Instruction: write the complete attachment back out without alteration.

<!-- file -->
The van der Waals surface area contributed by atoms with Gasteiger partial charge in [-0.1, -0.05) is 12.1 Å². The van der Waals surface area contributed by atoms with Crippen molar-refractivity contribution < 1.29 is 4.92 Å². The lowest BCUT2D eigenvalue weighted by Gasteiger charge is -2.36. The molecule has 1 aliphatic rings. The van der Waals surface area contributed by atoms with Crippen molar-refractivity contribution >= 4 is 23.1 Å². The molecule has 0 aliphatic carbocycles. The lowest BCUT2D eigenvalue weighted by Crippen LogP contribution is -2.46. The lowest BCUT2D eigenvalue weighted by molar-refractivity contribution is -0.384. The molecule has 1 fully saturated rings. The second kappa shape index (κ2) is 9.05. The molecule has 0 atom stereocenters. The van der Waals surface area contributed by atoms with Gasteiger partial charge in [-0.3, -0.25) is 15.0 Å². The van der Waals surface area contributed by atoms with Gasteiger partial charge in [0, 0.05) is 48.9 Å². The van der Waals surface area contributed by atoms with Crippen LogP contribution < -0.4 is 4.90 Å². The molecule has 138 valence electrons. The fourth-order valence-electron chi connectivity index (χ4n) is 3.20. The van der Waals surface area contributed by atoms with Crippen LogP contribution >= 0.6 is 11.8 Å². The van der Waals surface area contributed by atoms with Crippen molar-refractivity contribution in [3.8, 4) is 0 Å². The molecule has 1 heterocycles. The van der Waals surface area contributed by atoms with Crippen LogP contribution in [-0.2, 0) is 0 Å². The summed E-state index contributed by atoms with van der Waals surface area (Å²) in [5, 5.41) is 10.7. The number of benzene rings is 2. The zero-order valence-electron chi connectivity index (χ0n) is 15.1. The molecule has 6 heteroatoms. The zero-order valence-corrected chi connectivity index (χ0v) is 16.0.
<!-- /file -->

The van der Waals surface area contributed by atoms with Gasteiger partial charge in [-0.1, -0.05) is 12.1 Å². The van der Waals surface area contributed by atoms with Crippen molar-refractivity contribution < 1.29 is 4.92 Å². The lowest BCUT2D eigenvalue weighted by Gasteiger charge is -2.36. The molecule has 1 aliphatic rings. The van der Waals surface area contributed by atoms with Crippen molar-refractivity contribution >= 4 is 23.1 Å². The molecule has 0 aliphatic carbocycles. The lowest BCUT2D eigenvalue weighted by Crippen LogP contribution is -2.46. The lowest BCUT2D eigenvalue weighted by molar-refractivity contribution is -0.384. The molecule has 1 fully saturated rings. The second kappa shape index (κ2) is 9.05. The molecule has 0 atom stereocenters. The van der Waals surface area contributed by atoms with Gasteiger partial charge in [-0.3, -0.25) is 15.0 Å². The van der Waals surface area contributed by atoms with Gasteiger partial charge in [0, 0.05) is 48.9 Å². The van der Waals surface area contributed by atoms with Crippen LogP contribution < -0.4 is 4.90 Å². The molecule has 138 valence electrons. The fourth-order valence-electron chi connectivity index (χ4n) is 3.20. The van der Waals surface area contributed by atoms with Crippen LogP contribution >= 0.6 is 11.8 Å². The van der Waals surface area contributed by atoms with Crippen molar-refractivity contribution in [3.8, 4) is 0 Å². The molecule has 1 heterocycles. The van der Waals surface area contributed by atoms with Crippen LogP contribution in [-0.2, 0) is 0 Å². The summed E-state index contributed by atoms with van der Waals surface area (Å²) in [5, 5.41) is 10.7. The number of benzene rings is 2. The zero-order valence-electron chi connectivity index (χ0n) is 15.1. The molecule has 6 heteroatoms. The zero-order valence-corrected chi connectivity index (χ0v) is 16.0.